Beyond an Indigenous name for the island, there is a vision to root these parklands and future neighbourhoods in Indigenous placekeeping, ensuring that waterfront revitalization leads to places where First Nations, Inuit, and Métis peoples, worldviews, cultures, and ways of life hold a respected, celebrated, prominent, and distinctive place on Toronto’s waterfront.

As the area takes shape over the next decade, there are many opportunities to advance the Reconciliation Action Plan, including: Indigenous language revitalization, arts and culture, placekeeping, land and water stewardship, affordable housing, economic development and most importantly, relationship-building throughout the process.

4.Image of the path of the renaturalized river mouth
Image of the path of the renaturalized river mouth

Since time immemorial, the mouth of the river now known as the Don River was a fertile wetland, fishing ground, and important gathering place for Indigenous people who lived in the region. Two hundred years ago, the area we now call the Port Lands at the river mouth was one of largest freshwater marshes on Lake Ontario and home to many species of wildlife.

Beginning in the 1880s, Toronto filled in the Ashbridges Bay Marsh, now known as the Port Lands, to make space for a growing industrial port and redirected the Don River with an unnatural ninety-degree turn. This history of settlement and lake-filling at the mouth of the Don River is a story of the damage of colonialism.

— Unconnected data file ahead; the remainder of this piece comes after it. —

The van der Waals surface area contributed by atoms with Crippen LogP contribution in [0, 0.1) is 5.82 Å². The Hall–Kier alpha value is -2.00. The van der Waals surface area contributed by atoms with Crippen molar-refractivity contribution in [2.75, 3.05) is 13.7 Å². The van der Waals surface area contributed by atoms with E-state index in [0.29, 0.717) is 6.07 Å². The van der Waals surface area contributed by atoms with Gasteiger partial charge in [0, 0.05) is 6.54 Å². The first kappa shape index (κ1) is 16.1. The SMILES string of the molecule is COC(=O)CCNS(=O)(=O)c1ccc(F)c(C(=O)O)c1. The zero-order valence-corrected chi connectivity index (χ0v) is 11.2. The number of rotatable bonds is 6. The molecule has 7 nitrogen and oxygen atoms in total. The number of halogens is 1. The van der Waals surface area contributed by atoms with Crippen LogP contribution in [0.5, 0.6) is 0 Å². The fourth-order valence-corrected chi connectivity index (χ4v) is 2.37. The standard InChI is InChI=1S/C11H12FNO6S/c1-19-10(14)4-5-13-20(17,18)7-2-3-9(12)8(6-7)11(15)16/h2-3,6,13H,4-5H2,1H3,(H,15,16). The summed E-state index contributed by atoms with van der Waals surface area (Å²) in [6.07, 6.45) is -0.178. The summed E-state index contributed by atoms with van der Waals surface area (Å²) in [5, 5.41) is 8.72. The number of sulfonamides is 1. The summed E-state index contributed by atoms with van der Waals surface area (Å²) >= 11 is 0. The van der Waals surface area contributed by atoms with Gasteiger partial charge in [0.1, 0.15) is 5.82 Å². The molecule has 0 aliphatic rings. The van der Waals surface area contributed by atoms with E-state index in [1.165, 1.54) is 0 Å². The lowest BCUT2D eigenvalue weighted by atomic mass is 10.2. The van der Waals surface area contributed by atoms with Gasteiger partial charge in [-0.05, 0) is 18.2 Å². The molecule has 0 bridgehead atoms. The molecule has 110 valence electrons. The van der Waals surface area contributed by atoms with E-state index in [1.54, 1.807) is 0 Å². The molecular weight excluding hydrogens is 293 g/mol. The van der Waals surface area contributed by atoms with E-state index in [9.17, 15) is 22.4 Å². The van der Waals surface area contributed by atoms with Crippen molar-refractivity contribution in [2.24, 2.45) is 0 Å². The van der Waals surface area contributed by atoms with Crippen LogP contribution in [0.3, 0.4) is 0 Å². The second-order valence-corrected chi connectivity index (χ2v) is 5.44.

In early 2021, Waterfront Toronto excavated 7 metres down in the area to find seeds from plants that would have been growing in Ashbridge’s Bay Marsh before it was filled in to create the Port Lands. Tobacco offerings to the land were presented in Spring 2021 and in October 2022 to mark the significance of returning some of these Indigenous wetland plants to the mouth of the Don River.

This damage to the land is now being recognized and repaired, and so too must the damage to Indigenous People’s culture and ways of life. Over the last few decades, civic advocates argued it was time to recreate a natural mouth for the Don River and in 2015, Waterfront Toronto began the Port Lands Flood Protection project – which reconnects the Don River to Lake Ontario with a meandering natural pathway, creating a new island (“Villiers Island”) with parkland, enhanced access to the water, future neighbourhoods and public realm.

The restored riverbed is now full of water and the reconnection between the new marshy mouth and the Don River will be completed later this year. Now, this significant new island needs a name.

Celebrating the UN’s International Decade of Indigenous Languages (2022-2032), there is a unique moment to support Indigenous language and cultural revitalization through placekeeping along the waterfront, as called for by First Nations, Inuit, Métis and urban Indigenous communities in the City’s Reconciliation Action Plan and through discussions about the Next Phase of Waterfront Revitalization.